Many Australian companies are experiencing unprecedented growth, supported largely by expanding markets in Asia.
In Australia, two out of three people use some form of complementary medicine with annual expenditure over A$3.9bn (US$2.8bn) and growing. Yet this high use often occurs without a full understanding of the effectiveness of complementary medicine treatments.
The Australian government—which spends over A$9bn per annum on pharmaceuticals—and industry has an ethical requirement to conduct independent research into the potential benefits and limitations of complementary medicine to improve public health and safety.
These high usage rates have also led to 90% of medical practitioners expressing an interest in increasing their understanding of complementary medicine. There is growing evidence that complementary medicine can make a significant, cost-effective contribution to chronic non-communicable diseases. However, there is a need to strengthen this evidence to identify and better utilise validated interventions.
At the National Institute of Complementary Medicine, we seek to proactively respond to the increased interest in complementary medicines through high-quality research and evidence-based advice.
As one of the largest complementary medicine research facilities in the western world, the institute strengthens Australia’s leadership and competitiveness in complementary medicine research by building capacity and in developing highly skilled, world-class researchers in the sector.
In order to build such capacity and expertise, and increase the evidence base around the safety, quality and efficacy of complementary medicines, a long-term perspective is required.
However, in Australia, the success rate of receiving funding grants from the country’s primary funding scheme for health and medical research, the National Health and Medical Research Council (NHMRC), is only 14%, and in complementary medicine research, the success rate is much lower.
Less than 1% of NHMRC funds have been allocated to complementary medicine research over the last decade. In this context it’s easy to see the importance of engaging industry and philanthropic organisations to support and increase the health and medical research effort in Australia.
Collaborations in this way—with most medical research institutes accounting for 30% or more of their funding from private sources—are vital, especially in such an unstable research funding environment.
There is a long history of engagement between philanthropic organisations, industry and universities in medical discovery and knowledge building. Partnerships between private organisations and universities are a longstanding and necessary part of research, as Australian taxpayers are not able and should not be required to fund all research.
A healthy dose of scepticism is a good thing, and an important part of science. It is reasonable—in fact, it is responsible—to bear in mind the possible motivations of private funding. However, the dogmatic criticism of private research funding is unnecessary and hardly conducive to rational discussion, and inhibits the spirit of inquiry and growth of industry.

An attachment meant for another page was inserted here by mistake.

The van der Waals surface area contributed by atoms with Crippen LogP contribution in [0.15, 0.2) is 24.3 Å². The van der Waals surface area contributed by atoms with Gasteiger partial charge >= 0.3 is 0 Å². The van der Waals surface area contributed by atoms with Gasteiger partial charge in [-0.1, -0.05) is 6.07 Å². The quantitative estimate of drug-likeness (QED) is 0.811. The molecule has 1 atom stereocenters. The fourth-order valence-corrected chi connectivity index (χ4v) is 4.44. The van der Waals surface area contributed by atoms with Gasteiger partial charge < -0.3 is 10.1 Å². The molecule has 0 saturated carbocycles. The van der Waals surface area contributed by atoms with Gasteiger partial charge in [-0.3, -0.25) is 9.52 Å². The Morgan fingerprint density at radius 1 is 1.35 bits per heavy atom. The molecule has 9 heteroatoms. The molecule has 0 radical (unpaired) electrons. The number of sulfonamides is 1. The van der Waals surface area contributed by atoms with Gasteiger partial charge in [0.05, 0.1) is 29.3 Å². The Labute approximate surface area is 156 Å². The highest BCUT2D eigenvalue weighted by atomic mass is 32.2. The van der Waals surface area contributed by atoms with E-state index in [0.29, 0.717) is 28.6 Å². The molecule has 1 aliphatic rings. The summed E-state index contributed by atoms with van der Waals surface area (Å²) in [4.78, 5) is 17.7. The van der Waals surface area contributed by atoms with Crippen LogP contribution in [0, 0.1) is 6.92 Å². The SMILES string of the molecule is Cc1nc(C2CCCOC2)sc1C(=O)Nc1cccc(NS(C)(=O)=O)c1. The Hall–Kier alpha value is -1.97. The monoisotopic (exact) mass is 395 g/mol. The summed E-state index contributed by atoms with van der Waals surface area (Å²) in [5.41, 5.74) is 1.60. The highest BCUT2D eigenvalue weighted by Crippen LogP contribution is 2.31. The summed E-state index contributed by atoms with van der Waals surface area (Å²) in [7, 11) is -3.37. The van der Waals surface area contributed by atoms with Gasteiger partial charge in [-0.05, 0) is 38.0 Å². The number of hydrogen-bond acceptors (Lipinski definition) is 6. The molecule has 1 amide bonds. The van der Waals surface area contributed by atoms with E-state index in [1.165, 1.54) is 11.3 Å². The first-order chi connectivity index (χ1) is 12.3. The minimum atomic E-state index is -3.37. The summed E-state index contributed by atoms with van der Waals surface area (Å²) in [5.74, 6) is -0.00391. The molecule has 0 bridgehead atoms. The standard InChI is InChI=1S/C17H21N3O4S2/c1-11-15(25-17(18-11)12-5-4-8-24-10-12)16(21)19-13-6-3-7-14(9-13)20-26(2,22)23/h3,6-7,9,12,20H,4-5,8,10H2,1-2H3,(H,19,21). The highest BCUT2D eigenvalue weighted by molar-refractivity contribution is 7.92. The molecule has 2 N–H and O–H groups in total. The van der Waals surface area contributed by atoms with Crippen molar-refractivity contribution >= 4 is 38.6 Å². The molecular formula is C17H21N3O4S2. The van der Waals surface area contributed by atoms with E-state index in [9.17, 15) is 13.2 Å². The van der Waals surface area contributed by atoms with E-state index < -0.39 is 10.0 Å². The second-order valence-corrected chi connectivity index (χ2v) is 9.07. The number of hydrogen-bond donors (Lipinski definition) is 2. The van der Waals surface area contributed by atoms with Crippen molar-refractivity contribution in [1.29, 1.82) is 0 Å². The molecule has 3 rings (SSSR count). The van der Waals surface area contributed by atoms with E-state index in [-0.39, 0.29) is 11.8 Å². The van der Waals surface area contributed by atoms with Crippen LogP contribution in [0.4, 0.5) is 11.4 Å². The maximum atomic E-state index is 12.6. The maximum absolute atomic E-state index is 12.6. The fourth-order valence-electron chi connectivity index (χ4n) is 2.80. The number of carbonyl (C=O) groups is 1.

As long as research is rigorous and oversights are in place through ethics committees and university policies, these partnerships are essential for research. Support from private funding that is well managed, ethical, and unencumbered boosts our national capability to deliver better health and wellbeing through research and ensures Australia continues to produce some of the world’s best scientific and medical researchers.
The National Institute of Complementary Medicine has played a major role in developing policies for the practice, teaching and research of complementary medicine, in demonstrating the value and relevance of complementary medicine based on research and evidence, and in helping to frame the terms of public debates.
There is a growing body of evidence supporting the benefits of many complementary medicines and therapies. We will continue to facilitate a strong, strategic approach to the development of the complementary medicine sector in Australia, and endorse Australia’s role as an international leader in achieving an informed, evidence-based approach to complementary medicine use.
We must continue to do rigorous scientific studies, funded by both government and Industry, in recognition of the high levels of complementary medicine use, the need for better informed guidance, and the opportunity to further impact the growing chronic disease burden.
By building on the wealth of traditional and indigenous medical knowledge, scientific research allows us to create new knowledge and options for enhancing health and wellbeing. This evolution of medicine—the integration of conventional and complementary medicine—needs to be evidence informed, not evidence ignorant.
We are on the threshold of a new era in complementary medicine research, one that recognises the uniqueness of the patient and their needs, supporting a practice that to an extent is eclectic, but one that also draws down on strong scientific methodology to test, validate and utilise or discard key interventions.
About the National Institute of Complementary Medicine (NICM)
The Western Sydney University’s National Institute of Complementary Medicine (NICM) is Australia’s leader in research and policy in the field. Seed funded by the national and state governments, NICM plays a key national role in ensuring Australians have access to reliable evidence on complementary medicines and treatments in wide use. NICM is globally recognised for its world-class research and innovations in complementary medicine.